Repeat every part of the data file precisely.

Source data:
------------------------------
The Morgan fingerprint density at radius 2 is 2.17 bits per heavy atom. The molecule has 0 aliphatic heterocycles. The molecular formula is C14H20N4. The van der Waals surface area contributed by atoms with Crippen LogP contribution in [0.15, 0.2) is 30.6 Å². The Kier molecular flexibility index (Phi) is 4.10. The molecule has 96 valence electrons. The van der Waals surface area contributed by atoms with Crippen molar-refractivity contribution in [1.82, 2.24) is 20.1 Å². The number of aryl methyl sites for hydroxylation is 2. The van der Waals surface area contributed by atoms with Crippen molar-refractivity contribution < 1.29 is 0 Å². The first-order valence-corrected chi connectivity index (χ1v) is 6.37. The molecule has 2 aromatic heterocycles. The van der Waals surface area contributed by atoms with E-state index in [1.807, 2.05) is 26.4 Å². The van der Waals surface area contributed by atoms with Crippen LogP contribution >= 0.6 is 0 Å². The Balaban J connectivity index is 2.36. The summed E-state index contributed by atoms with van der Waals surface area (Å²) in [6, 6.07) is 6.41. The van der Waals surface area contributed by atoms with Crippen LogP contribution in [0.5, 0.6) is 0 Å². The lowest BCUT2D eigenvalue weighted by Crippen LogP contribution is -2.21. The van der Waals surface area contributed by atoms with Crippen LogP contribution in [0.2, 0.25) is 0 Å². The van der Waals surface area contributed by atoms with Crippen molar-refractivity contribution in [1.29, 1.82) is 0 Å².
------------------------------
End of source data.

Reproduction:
The Morgan fingerprint density at radius 2 is 2.17 bits per heavy atom. The molecule has 0 aliphatic heterocycles. The molecular formula is C14H20N4. The van der Waals surface area contributed by atoms with Crippen LogP contribution in [0.15, 0.2) is 30.6 Å². The Kier molecular flexibility index (Phi) is 4.10. The molecule has 96 valence electrons. The van der Waals surface area contributed by atoms with Crippen molar-refractivity contribution in [1.82, 2.24) is 20.1 Å². The number of aryl methyl sites for hydroxylation is 2. The van der Waals surface area contributed by atoms with Crippen molar-refractivity contribution < 1.29 is 0 Å². The first-order valence-corrected chi connectivity index (χ1v) is 6.37. The molecule has 2 aromatic heterocycles. The van der Waals surface area contributed by atoms with E-state index in [1.807, 2.05) is 26.4 Å². The van der Waals surface area contributed by atoms with Crippen LogP contribution >= 0.6 is 0 Å². The Balaban J connectivity index is 2.36. The summed E-state index contributed by atoms with van der Waals surface area (Å²) in [6, 6.07) is 6.41. The van der Waals surface area contributed by atoms with Crippen LogP contribution in [0.5, 0.6) is 0 Å². The lowest BCUT2D eigenvalue weighted by Crippen LogP contribution is -2.21. The van der Waals surface area contributed by atoms with Crippen LogP contribution in [0.2, 0.25) is 0 Å². The van der Waals surface area contributed by atoms with Crippen molar-refractivity contribution in [1.29, 1.82) is 0 Å².